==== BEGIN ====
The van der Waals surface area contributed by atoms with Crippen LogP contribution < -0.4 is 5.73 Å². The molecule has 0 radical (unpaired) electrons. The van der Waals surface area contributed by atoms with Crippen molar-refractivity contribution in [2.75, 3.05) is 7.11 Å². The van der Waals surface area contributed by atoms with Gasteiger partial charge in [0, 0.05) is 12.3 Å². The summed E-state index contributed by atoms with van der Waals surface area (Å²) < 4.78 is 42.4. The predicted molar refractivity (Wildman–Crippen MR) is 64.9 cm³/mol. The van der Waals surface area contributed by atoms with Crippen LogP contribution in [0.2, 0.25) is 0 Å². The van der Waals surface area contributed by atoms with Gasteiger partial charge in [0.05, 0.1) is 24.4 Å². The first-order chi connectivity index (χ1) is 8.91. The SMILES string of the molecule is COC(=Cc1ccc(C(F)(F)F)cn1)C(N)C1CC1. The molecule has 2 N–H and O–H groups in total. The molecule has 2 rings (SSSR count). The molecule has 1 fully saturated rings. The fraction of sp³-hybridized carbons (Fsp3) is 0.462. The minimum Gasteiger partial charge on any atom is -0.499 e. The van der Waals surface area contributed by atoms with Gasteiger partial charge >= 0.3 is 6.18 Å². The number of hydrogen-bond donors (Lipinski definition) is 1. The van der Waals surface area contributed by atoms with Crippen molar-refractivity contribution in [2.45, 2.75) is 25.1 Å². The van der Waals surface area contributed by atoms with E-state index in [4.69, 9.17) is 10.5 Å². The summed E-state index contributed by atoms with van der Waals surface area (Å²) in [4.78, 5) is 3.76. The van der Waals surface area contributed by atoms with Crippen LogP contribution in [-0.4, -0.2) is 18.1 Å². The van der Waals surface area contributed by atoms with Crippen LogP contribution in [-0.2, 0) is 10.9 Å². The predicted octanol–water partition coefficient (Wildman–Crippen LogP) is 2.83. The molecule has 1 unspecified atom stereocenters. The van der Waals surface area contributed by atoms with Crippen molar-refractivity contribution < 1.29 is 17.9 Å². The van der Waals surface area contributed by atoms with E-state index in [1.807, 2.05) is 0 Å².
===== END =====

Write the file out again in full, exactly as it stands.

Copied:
The van der Waals surface area contributed by atoms with Crippen LogP contribution < -0.4 is 5.73 Å². The molecule has 0 radical (unpaired) electrons. The van der Waals surface area contributed by atoms with Crippen molar-refractivity contribution in [2.75, 3.05) is 7.11 Å². The van der Waals surface area contributed by atoms with Gasteiger partial charge in [0, 0.05) is 12.3 Å². The summed E-state index contributed by atoms with van der Waals surface area (Å²) < 4.78 is 42.4. The predicted molar refractivity (Wildman–Crippen MR) is 64.9 cm³/mol. The van der Waals surface area contributed by atoms with Crippen LogP contribution in [0.2, 0.25) is 0 Å². The van der Waals surface area contributed by atoms with Gasteiger partial charge in [0.05, 0.1) is 24.4 Å². The first-order chi connectivity index (χ1) is 8.91. The SMILES string of the molecule is COC(=Cc1ccc(C(F)(F)F)cn1)C(N)C1CC1. The molecule has 2 N–H and O–H groups in total. The molecule has 2 rings (SSSR count). The molecule has 1 fully saturated rings. The fraction of sp³-hybridized carbons (Fsp3) is 0.462. The minimum Gasteiger partial charge on any atom is -0.499 e. The van der Waals surface area contributed by atoms with Gasteiger partial charge >= 0.3 is 6.18 Å². The number of hydrogen-bond donors (Lipinski definition) is 1. The van der Waals surface area contributed by atoms with Crippen molar-refractivity contribution in [2.45, 2.75) is 25.1 Å². The van der Waals surface area contributed by atoms with E-state index in [4.69, 9.17) is 10.5 Å². The summed E-state index contributed by atoms with van der Waals surface area (Å²) in [4.78, 5) is 3.76. The van der Waals surface area contributed by atoms with Crippen LogP contribution in [-0.4, -0.2) is 18.1 Å². The van der Waals surface area contributed by atoms with Crippen LogP contribution in [-0.2, 0) is 10.9 Å². The predicted octanol–water partition coefficient (Wildman–Crippen LogP) is 2.83. The molecule has 1 unspecified atom stereocenters. The van der Waals surface area contributed by atoms with Crippen molar-refractivity contribution < 1.29 is 17.9 Å². The van der Waals surface area contributed by atoms with E-state index in [1.807, 2.05) is 0 Å².